Great ape's consonant and vowel-like sounds travel over distance without losing meaning
Scientists have shown that orangutan call signals believed to be closest to the precursors to human language, travel through forest over long distances without losing their meaning. This throws into question the accepted mathematical model on the evolution of human speech according to researchers from the University of Warwick.
The currently accepted model, developed by mathematicians, predicts that human ancestors strung sounds together in their calls in order to increase their chances of carrying a signal's content to a recipient over distance. Because signal quality degrades over larger distances, it is proposed that human ancestors started linking sounds together to effectively convey a package of information even if it is distorted.
Researchers from the University of Warwick's Department of Psychology set out to collect empirical data to investigate the model. They selected a range of sounds from previously collected audio recordings of orangutan communications. Specific consonant-like and vowel-like signals were played out and re-recorded across the rainforest at set distances of 25, 50, 75 and 100 meters. The quality and content of the signals received were analyzed. The results are revealed in the study "Orangutan information broadcast via consonant-like and vowel-like calls breaches mathematical models of linguistic evolution" published today in Biology Letters.
The team found that although the quality of the signal may have degraded, the content of the signal was still intact—even at long distance. In fact the informational characteristics of calls remained uncompromised until the signal became inaudible. This calls into question the existing and accepted theory of language development.
Dr. Adriano Lameira, an evolutionary psychologist from the University of Warwick, led the study. He said:
"We used our bank of audio data recordings from our studies of orangutan in Indonesia. We selected the clear vowel-like and consonant-like signals and played them out and re-recorded them over measured distances in a rainforest setting. The purpose of this study was to look at the signals themselves and understand how they behaved as a package of information. This study is neat because it is only across distance that you can hope to assess this error limit theory—it disregards other aspects of communication like gestures, postures, mannerisms and facial expressions.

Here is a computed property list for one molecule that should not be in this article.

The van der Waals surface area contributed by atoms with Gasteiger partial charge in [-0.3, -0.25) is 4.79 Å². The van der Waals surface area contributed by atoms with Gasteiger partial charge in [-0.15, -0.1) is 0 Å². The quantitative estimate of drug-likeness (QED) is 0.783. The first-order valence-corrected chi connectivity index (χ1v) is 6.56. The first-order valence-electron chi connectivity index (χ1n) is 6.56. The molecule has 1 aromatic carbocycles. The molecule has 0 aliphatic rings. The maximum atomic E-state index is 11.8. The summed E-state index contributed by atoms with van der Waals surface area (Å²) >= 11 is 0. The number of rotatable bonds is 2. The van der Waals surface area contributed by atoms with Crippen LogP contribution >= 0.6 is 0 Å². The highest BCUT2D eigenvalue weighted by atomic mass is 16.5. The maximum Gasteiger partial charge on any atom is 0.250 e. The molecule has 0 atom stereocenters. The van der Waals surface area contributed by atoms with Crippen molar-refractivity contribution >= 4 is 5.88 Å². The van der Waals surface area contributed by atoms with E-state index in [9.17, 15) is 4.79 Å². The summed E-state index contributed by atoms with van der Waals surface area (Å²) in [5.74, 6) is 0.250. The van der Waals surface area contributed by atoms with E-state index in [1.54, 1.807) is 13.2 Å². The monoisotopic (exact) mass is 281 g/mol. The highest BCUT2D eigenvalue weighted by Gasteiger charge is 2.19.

"The results show that these signals seem to be impervious to distance when it comes to encoding information.
"It calls into question the existing thinking based on the model set out 20 years ago by Harvard scientists. Their work assumes that the signals that our ancestors were using were reaching an error limit—a moment when a signal is received but stops being meaningful. They concluded that our ancestors linked sounds together to increase the chance of content traveling over distance.
"We know sound degrades the further away from the source you are. We have all experienced this effect when shouting for your relative or your friend. They don't hear all the words you say—but they recognize you are talking to them and that it is your voice. By using actual great ape communication sounds, which are the closest to those used by our hominid ancestors, we have shown that although the sound package is being distorted and pushed apart, the content remains unaltered. It's a call to the scientific community to start thinking again about how language evolved."
Dr. Adriano Lameira and his team used orangutan calls because they were the first species to diverge from the great ape lineage but are the only great ape which uses the vowel and consonant like sounds in a complex way—giving a parallel with human speech.
His research team is now moving on to deciphering the meaning of their calls. The research involves pulling together all the ways orangutan combine calls, putting the consonant and vowel sounds together to get meaning.
He said: "We still don't know what they are referring to, but right now what is completely clear is that the building blocks of language are present. Although other animal sounds and signals are complex, they are not using the same building blocks. We are focussed here on the building of language—exactly the component the great apes use. It gives us the parallel to human language.
"The Harvard model has been the accepted theory for years and if you ask a mathematician if language origins were still a puzzle they'd say no—but evolutionary psychologists are still working on it. But we haven't solved the puzzle either—if anything we have just gone deeper down the rabbit hole.
"We are proposing that mathematical models be applied to the real life data to see what we can come up with together."
More information: Orangutan information broadcast via consonant-like and vowel-like calls breaches mathematical models of linguistic evolution, Biology Letters, royalsocietypublishing.org/doi … .1098/rsbl.2021.0302
Journal information: Biology Letters
Provided by University of Warwick